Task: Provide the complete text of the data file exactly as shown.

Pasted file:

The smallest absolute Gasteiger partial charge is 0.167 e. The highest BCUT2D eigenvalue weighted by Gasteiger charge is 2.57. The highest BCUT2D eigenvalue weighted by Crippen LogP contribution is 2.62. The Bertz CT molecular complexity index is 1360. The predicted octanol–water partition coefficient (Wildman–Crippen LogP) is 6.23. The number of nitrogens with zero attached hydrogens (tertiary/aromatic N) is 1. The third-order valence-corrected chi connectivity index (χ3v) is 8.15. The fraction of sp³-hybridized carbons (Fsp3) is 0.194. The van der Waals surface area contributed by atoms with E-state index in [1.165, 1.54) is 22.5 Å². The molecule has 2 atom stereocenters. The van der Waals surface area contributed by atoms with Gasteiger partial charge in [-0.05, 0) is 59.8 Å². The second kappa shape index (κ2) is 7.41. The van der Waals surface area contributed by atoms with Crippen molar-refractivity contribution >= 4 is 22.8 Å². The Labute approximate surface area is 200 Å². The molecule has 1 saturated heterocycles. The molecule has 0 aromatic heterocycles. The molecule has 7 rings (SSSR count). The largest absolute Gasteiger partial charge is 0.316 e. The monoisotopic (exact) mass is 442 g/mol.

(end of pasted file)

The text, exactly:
The smallest absolute Gasteiger partial charge is 0.167 e. The highest BCUT2D eigenvalue weighted by Gasteiger charge is 2.57. The highest BCUT2D eigenvalue weighted by Crippen LogP contribution is 2.62. The Bertz CT molecular complexity index is 1360. The predicted octanol–water partition coefficient (Wildman–Crippen LogP) is 6.23. The number of nitrogens with zero attached hydrogens (tertiary/aromatic N) is 1. The third-order valence-corrected chi connectivity index (χ3v) is 8.15. The fraction of sp³-hybridized carbons (Fsp3) is 0.194. The van der Waals surface area contributed by atoms with E-state index in [1.165, 1.54) is 22.5 Å². The molecule has 2 atom stereocenters. The van der Waals surface area contributed by atoms with Gasteiger partial charge in [-0.05, 0) is 59.8 Å². The second kappa shape index (κ2) is 7.41. The van der Waals surface area contributed by atoms with Crippen molar-refractivity contribution >= 4 is 22.8 Å². The Labute approximate surface area is 200 Å². The molecule has 1 saturated heterocycles. The molecule has 0 aromatic heterocycles. The molecule has 7 rings (SSSR count). The largest absolute Gasteiger partial charge is 0.316 e. The monoisotopic (exact) mass is 442 g/mol.